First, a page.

|Publication number||US5834862 A|
|Application number||US 08/887,614|
|Publication date||Nov 10, 1998|
|Filing date||Jul 3, 1997|
|Priority date||Jul 3, 1997|
|Publication number||08887614, 887614, US 5834862 A, US 5834862A, US-A-5834862, US5834862 A, US5834862A|
|Inventors||Robert Eugene Hartzell, Jr.|
|Original Assignee||Kulicke And Soffa Investments, Inc.|
|Export Citation||BiBTeX, EndNote, RefMan|
|Patent Citations (3), Referenced by (19), Classifications (10), Legal Events (7)|
|External Links: USPTO, USPTO Assignment, Espacenet|
1. Field of the Invention
The present invention relates to a system for cooling moving electrical coils of a linear motor. More particularly, the present invention relates to a low mass nozzle which is adapted to be mounted on a moving electrical coil frame for generating a high velocity sheet of air which flows over the coil or coils to be cooled.
2. Description of the Prior Art
Electrical motors when energized to do work create heat. Most rotating electric motors are provided with some form of fan or blading which induces or forces an air flow through the motor to effect cooling. However, linear motors often require very tight coupling between the moving coil and the stator for efficiency, thus, are usually provided with insufficient passageways through which cooling air would flow even if some of the blading was made a part of the moving element. The problem of cooling linear motors becomes more acute when the moving element is not continuously or repetitive moved or the moving coil is highly energized to effect very large accelerating and decelerating forces.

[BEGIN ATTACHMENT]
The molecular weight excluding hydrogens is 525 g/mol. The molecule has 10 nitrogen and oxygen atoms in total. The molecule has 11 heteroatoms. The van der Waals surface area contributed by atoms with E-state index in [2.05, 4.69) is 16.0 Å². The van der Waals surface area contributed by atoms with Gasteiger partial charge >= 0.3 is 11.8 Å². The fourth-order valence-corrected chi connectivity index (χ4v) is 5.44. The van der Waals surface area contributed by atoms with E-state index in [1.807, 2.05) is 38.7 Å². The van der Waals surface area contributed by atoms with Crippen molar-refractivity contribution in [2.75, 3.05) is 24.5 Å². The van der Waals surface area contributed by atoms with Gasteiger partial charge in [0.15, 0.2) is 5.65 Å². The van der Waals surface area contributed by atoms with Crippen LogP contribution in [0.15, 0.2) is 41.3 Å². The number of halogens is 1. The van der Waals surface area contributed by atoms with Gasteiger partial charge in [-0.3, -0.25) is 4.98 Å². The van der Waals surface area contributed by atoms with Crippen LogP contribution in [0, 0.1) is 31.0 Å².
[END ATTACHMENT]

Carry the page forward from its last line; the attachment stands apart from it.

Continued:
Accordingly, it would be highly desirable to provide a low cost cooling system that is adapted to move a stream of cooling air through a tightly coupled linear motor.
It is a principal object of the present invention to provide a low mass cooling system which may be mounted on and move with the moving coil of a linear motor.
It is yet another object of the present invention to provide a novel nozzle system for generating a high velocity sheet of cooling air for a linear motor system.
It is yet another object of the present invention to provide a method and nozzle system for simultaneously cooling the top and bottom surfaces of a moving coil from a single source.
It is a general object of the present invention to provide a low cost highly efficient cooling system for the moving coils of a linear motor.
In accordance with these and other objects of the present invention, a moving coil is mounted in tight coupling to a fixed stator of a linear motor. The moving coil is mounted on a coil frame which supports a low mass nozzle comprising a base member and a cover plate coupled to a source of cooling air. A slot between the base member and the cover plate defines an elongated slot which generates a high velocity sheet of cooling air that is directly over the exposed surface of the moving coils above and below the coil frame.
FIG. 1 is a plan view of a prior art linear motor system of the type in which the present invention may be incorporated;
FIG. 2 is an exploded isometric view of a coil frame of the type which embodies the present invention;
FIG. 3 is a side view in section taken through the center of the coil frame of FIG. 2 showing a vertical to horizontal air flow nozzle;
FIG. 4 is an isometric view of a modified cover plate for a nozzle that eliminates the need for a shim shown in FIGS. 2 and 3;
FIG. 5 is a side view in section taken through a two piece nozzle having nozzle slots for directing a thin sheet of cooling air in a horizontal direction;
FIG. 6 is a waveform chart showing the rise in temperature in the coil that occurs with and without the present invention cooling system; and
FIG. 7 is a waveform chart showing how an optimum slot depth or width affects the stabilized temperature of the coil.
FIG. 1 shows a representative prior art linear motor system of the type used in X-Y stages of wirebonders and diebonders that require very precise and very rapid movements. The bidirectional drive motor system shown in FIG. 1 is described in U.S. Pat. No. 4,808,892 and is assigned to the same assignee as the present invention. This patent is incorporated by reference herein.